Will Brexit be delayed?

Jeremy Hunt suggests the deadline might need to be extended, but Downing Street stands firm for now

UK and EU flags
(Image credit: Jack Taylor/Getty Images)

Britain may have to delay its departure from the EU even if a deal is agreed, Jeremy Hunt said yesterday.

The Foreign Secretary told the BBC Radio 4’s Today programme that Brexit might need to be pushed back in order for key laws to be approved.

Asked when Brexit would happen, he said: “I think that depends on how long this process takes.”

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“If we ended up approving a deal in the days before March 29, then we might need some extra time to pass critical legislation. But if we are able to make progress sooner then that might not be necessary,” he added.

Hunt’s remarks “earned him a rebuke” from Downing Street even though his comments were “technically correct,” because there will come a point in March where it will no longer be possible to ratify a deal in time for the end of the month, says The Guardian.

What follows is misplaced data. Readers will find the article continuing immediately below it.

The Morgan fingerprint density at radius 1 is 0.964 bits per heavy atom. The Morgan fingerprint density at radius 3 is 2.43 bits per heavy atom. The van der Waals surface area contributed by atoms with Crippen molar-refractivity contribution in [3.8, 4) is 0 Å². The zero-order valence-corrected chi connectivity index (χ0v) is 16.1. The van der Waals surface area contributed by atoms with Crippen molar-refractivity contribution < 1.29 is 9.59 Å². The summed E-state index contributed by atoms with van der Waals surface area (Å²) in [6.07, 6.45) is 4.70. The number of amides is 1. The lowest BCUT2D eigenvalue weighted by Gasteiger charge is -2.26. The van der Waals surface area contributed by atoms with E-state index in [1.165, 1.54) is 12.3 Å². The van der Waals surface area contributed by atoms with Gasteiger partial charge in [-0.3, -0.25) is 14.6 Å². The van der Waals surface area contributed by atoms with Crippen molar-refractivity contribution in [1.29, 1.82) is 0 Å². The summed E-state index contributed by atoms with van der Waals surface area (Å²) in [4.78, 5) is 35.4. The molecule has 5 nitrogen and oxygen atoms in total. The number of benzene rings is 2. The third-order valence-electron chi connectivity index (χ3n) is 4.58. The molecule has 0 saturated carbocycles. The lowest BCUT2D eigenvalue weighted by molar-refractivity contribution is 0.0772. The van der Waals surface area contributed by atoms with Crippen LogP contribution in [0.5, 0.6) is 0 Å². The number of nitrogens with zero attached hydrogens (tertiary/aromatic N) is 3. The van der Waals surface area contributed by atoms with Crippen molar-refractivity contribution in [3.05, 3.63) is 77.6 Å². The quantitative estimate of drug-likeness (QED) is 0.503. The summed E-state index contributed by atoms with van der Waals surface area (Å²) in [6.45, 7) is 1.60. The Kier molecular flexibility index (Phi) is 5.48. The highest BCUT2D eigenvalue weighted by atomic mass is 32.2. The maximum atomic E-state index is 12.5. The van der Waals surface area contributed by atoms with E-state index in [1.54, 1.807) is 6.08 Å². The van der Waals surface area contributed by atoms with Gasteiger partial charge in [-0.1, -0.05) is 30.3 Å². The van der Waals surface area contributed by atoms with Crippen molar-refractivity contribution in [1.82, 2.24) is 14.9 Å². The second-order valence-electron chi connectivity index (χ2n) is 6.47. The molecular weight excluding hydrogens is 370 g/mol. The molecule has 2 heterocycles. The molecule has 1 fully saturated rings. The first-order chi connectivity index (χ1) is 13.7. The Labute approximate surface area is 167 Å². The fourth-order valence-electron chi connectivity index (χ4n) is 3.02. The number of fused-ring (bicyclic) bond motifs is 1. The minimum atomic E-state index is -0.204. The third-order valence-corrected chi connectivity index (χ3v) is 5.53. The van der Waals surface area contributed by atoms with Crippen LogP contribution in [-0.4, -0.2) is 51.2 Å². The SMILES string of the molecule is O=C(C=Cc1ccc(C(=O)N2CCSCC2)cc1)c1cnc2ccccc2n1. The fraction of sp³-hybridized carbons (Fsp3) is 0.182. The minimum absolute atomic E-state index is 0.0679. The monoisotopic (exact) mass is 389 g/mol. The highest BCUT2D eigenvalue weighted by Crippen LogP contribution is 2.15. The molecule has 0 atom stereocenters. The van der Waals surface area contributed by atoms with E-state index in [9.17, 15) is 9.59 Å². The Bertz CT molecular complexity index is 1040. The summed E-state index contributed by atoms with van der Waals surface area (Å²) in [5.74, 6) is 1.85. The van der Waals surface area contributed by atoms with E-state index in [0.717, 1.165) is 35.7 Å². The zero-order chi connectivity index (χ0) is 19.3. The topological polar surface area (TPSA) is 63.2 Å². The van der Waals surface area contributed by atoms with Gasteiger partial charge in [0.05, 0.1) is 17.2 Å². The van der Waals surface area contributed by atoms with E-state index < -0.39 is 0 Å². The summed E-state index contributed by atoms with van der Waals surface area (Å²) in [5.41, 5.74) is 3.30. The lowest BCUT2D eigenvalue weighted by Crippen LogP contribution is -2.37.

Tom Newton Dunn, political editor at The Sun, tweeted that Hunt was the “most senior government minister yet to admit what everybody privately admits - Brexit is going to be delayed”.

When asked about the foreign secretary’s comments, Theresa May’s spokesperson insisted the government remains committed to leaving the bloc on 29 March.

Parliament's February break has been cancelled, which No 10 said showed all steps were being taken to avoid delay.

However, experts believe a delay is inevitable. “There’s a growing realisation in the EU that the UK might need longer to get its house in order than the UK itself realises,” Mujtaba Rahman, a former UK Treasury and European commission official, told The Guardian.

It is possible for the deadline to be extended, but it would require the unanimous approval of all EU member states.

The EU’s response is “far from certain,” says the Financial Times. Leaders are unlikely to turn down a request outright, but it would undoubtedly come with a number of terms and conditions, the paper says.

Guy Verhofstadt, the European Parliament’s Brexit co-ordinator, has already said that an extension will not be given as a blank cheque. “We need to be absolutely clear that there should be a ‘plan’ before agreeing to it.”

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